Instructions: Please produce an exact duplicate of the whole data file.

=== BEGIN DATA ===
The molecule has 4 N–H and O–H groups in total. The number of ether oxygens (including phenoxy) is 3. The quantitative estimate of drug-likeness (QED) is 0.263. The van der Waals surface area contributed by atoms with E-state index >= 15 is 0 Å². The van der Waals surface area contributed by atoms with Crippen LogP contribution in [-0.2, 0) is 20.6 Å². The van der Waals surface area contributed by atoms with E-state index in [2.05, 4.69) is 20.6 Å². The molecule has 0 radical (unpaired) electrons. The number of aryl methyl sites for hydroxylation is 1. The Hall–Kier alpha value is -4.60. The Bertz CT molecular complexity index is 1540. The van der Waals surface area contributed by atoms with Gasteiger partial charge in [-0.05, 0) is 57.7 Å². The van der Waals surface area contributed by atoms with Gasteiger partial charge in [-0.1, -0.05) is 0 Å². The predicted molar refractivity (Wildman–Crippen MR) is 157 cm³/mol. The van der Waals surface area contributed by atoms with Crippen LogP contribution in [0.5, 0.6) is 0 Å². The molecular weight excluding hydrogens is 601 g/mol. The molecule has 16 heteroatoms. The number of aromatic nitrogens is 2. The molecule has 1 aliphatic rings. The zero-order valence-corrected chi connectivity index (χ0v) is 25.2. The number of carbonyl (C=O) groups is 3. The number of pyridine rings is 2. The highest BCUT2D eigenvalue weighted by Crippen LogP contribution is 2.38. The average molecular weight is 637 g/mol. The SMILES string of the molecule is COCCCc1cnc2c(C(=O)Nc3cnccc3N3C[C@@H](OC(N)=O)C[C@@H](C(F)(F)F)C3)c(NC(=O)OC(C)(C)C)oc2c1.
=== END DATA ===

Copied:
The molecule has 4 N–H and O–H groups in total. The number of ether oxygens (including phenoxy) is 3. The quantitative estimate of drug-likeness (QED) is 0.263. The van der Waals surface area contributed by atoms with E-state index >= 15 is 0 Å². The van der Waals surface area contributed by atoms with Crippen LogP contribution in [-0.2, 0) is 20.6 Å². The van der Waals surface area contributed by atoms with E-state index in [2.05, 4.69) is 20.6 Å². The molecule has 0 radical (unpaired) electrons. The number of aryl methyl sites for hydroxylation is 1. The Hall–Kier alpha value is -4.60. The Bertz CT molecular complexity index is 1540. The van der Waals surface area contributed by atoms with Gasteiger partial charge in [-0.05, 0) is 57.7 Å². The van der Waals surface area contributed by atoms with Gasteiger partial charge in [-0.1, -0.05) is 0 Å². The predicted molar refractivity (Wildman–Crippen MR) is 157 cm³/mol. The van der Waals surface area contributed by atoms with Crippen LogP contribution in [0.5, 0.6) is 0 Å². The molecular weight excluding hydrogens is 601 g/mol. The molecule has 16 heteroatoms. The number of aromatic nitrogens is 2. The molecule has 1 aliphatic rings. The zero-order valence-corrected chi connectivity index (χ0v) is 25.2. The number of carbonyl (C=O) groups is 3. The number of pyridine rings is 2. The highest BCUT2D eigenvalue weighted by Crippen LogP contribution is 2.38. The average molecular weight is 637 g/mol. The SMILES string of the molecule is COCCCc1cnc2c(C(=O)Nc3cnccc3N3C[C@@H](OC(N)=O)C[C@@H](C(F)(F)F)C3)c(NC(=O)OC(C)(C)C)oc2c1.